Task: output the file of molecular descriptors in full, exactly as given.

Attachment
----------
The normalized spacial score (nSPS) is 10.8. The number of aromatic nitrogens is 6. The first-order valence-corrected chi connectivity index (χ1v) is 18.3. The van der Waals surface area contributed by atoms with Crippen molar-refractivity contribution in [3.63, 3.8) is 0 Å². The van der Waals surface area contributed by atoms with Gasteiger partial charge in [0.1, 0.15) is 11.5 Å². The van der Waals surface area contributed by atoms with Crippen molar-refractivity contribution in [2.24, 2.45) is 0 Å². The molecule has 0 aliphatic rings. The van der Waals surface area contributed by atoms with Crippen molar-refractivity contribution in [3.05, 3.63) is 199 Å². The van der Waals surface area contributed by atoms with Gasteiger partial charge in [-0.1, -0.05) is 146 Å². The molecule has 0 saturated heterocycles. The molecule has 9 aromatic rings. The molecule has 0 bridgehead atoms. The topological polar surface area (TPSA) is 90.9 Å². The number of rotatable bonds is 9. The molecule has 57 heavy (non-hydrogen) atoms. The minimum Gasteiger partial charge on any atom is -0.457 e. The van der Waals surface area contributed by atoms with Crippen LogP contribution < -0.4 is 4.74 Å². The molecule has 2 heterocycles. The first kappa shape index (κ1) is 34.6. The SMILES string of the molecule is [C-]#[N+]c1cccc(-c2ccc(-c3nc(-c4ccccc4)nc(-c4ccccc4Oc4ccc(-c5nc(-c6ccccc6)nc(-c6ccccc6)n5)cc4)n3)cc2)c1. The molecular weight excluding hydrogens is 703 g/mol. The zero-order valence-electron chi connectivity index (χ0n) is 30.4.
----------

The normalized spacial score (nSPS) is 10.8. The number of aromatic nitrogens is 6. The first-order valence-corrected chi connectivity index (χ1v) is 18.3. The van der Waals surface area contributed by atoms with Crippen molar-refractivity contribution in [3.63, 3.8) is 0 Å². The van der Waals surface area contributed by atoms with Gasteiger partial charge in [0.1, 0.15) is 11.5 Å². The van der Waals surface area contributed by atoms with Crippen molar-refractivity contribution in [2.24, 2.45) is 0 Å². The molecule has 0 aliphatic rings. The van der Waals surface area contributed by atoms with Crippen molar-refractivity contribution in [3.05, 3.63) is 199 Å². The van der Waals surface area contributed by atoms with Gasteiger partial charge in [-0.1, -0.05) is 146 Å². The molecule has 0 saturated heterocycles. The molecule has 9 aromatic rings. The molecule has 0 bridgehead atoms. The topological polar surface area (TPSA) is 90.9 Å². The number of rotatable bonds is 9. The molecule has 57 heavy (non-hydrogen) atoms. The minimum Gasteiger partial charge on any atom is -0.457 e. The van der Waals surface area contributed by atoms with Crippen LogP contribution < -0.4 is 4.74 Å². The molecule has 2 heterocycles. The first kappa shape index (κ1) is 34.6. The SMILES string of the molecule is [C-]#[N+]c1cccc(-c2ccc(-c3nc(-c4ccccc4)nc(-c4ccccc4Oc4ccc(-c5nc(-c6ccccc6)nc(-c6ccccc6)n5)cc4)n3)cc2)c1. The molecular weight excluding hydrogens is 703 g/mol. The zero-order valence-electron chi connectivity index (χ0n) is 30.4.